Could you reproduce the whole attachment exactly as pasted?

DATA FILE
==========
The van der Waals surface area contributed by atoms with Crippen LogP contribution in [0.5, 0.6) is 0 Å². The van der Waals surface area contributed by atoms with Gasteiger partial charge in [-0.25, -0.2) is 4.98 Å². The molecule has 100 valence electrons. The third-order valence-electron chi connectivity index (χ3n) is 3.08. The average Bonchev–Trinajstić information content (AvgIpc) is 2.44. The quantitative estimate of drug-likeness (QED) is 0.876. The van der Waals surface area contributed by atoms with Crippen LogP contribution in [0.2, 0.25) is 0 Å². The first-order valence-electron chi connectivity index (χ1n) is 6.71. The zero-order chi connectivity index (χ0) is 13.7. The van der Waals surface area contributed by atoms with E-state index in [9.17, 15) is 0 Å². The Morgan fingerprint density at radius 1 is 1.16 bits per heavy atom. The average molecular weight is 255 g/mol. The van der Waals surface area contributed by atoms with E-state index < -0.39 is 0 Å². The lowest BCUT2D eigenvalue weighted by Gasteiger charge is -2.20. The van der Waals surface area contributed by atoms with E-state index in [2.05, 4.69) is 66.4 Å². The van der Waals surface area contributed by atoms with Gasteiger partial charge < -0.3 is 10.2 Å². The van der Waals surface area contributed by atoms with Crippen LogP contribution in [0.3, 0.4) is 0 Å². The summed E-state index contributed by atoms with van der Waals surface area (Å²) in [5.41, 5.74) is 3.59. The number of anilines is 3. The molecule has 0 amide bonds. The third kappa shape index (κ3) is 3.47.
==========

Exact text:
The van der Waals surface area contributed by atoms with Crippen LogP contribution in [0.5, 0.6) is 0 Å². The van der Waals surface area contributed by atoms with Gasteiger partial charge in [-0.25, -0.2) is 4.98 Å². The molecule has 100 valence electrons. The third-order valence-electron chi connectivity index (χ3n) is 3.08. The average Bonchev–Trinajstić information content (AvgIpc) is 2.44. The quantitative estimate of drug-likeness (QED) is 0.876. The van der Waals surface area contributed by atoms with Crippen LogP contribution in [0.2, 0.25) is 0 Å². The first-order valence-electron chi connectivity index (χ1n) is 6.71. The zero-order chi connectivity index (χ0) is 13.7. The van der Waals surface area contributed by atoms with E-state index in [9.17, 15) is 0 Å². The Morgan fingerprint density at radius 1 is 1.16 bits per heavy atom. The average molecular weight is 255 g/mol. The van der Waals surface area contributed by atoms with E-state index < -0.39 is 0 Å². The lowest BCUT2D eigenvalue weighted by Gasteiger charge is -2.20. The van der Waals surface area contributed by atoms with E-state index in [2.05, 4.69) is 66.4 Å². The van der Waals surface area contributed by atoms with Gasteiger partial charge < -0.3 is 10.2 Å². The van der Waals surface area contributed by atoms with Crippen LogP contribution in [0.3, 0.4) is 0 Å². The summed E-state index contributed by atoms with van der Waals surface area (Å²) in [5.41, 5.74) is 3.59. The number of anilines is 3. The molecule has 0 amide bonds. The third kappa shape index (κ3) is 3.47.